Many years ago I worked in a manufacturing plant in the Shenandoah Valley with a man who as a devout member of the Brethren Church. He would regularly remind me that we should live our lives as though someone is watching us for we could be sure that someone is watching us and observing our ethics, honesty and sincerity. We may be able to talk a good game, but those observing our behavior can learn more about us than we may care for them to know. In the political world these days there is way too much talk and too little action on critical life and death issues. Young people are watching and are calling us out!
Sixteen-year-old Swedish climate activist Greta Thunberg sailed across the Atlantic on a zero-emissions sailboat to speak at the United Nations Climate Action Summit this week. Thunberg has a strong reputation as a climate activist having staged weekly sit-ins outside the Swedish Parliament resulting in a growing movement of youth climate activists holding their own protests in more than 100 cities worldwide. Having a young person speak about climate issues is appropriate considering the higher-level interest shown by young people over adults on climate-related concerns. After all, it is their future that is being discussed.
Results of a Washington Post-Kaiser Family Foundation poll released last week found that young people include climate change among the issues they think are most important facing the country. Eighty-six percent of youth think that human activity is causing climate change. Of considerable concern is the finding that 57 percent of the youth polled said that climate change makes them feel afraid. It is their future, and they feel afraid of the future we adults are leaving them. The good news is that 54 percent feel motivated to do something about it.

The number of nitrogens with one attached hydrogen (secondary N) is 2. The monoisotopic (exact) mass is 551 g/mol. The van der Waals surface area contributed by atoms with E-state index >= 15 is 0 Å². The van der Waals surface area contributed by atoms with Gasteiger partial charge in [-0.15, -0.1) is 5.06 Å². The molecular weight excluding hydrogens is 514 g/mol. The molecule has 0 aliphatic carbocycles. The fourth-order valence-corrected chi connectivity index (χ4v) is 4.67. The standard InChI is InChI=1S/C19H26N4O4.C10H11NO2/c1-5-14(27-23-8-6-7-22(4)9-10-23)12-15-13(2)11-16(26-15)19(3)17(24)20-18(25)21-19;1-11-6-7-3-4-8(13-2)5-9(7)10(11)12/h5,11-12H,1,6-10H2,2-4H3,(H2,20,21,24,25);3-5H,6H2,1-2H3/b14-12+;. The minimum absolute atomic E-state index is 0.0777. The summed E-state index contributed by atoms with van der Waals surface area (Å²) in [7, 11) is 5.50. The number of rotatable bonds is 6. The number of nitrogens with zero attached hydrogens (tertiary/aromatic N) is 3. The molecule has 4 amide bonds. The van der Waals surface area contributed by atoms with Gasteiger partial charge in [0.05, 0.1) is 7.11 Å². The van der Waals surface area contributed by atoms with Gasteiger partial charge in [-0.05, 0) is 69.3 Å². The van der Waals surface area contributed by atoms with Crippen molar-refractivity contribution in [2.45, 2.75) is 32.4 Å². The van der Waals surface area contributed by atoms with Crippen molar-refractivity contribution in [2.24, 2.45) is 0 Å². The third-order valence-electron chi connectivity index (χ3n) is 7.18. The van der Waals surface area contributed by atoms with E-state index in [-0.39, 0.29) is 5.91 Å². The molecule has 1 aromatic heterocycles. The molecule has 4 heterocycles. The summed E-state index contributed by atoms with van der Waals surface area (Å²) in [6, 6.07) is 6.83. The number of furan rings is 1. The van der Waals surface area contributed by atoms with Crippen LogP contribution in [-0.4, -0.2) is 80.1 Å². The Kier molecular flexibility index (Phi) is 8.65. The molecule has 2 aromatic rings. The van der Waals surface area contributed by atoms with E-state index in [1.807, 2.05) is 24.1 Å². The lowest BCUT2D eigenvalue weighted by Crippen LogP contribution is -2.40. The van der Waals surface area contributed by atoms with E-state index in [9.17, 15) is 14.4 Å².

But young people fortunately are not alone in being fearful of climate change and motivated to do something about it. The 2019 Virginia Climate Crisis Forum held at the First Baptist Church in Vienna attracted nearly 300 activists to focus on climate justice. The forum was moderated by William Barber, III, son of the famous Rev. Dr. William Barber II, and Karenna Gore, the eldest daughter of former Vice President Al Gore. Reflecting the broad interest in the issue, panelists included representatives of the Green New Deal of Virginia, People Demanding Action, Young Evangelicals for Climate Action, the Faith Alliance for Climate Solutions and others. Emphasis of the discussion was on working together to repair a damaged climate while ensuring that everyone most impacted–including low-income people, people of color, the vulnerable, and those on the front lines–are part of every solution and not disproportionally impacted.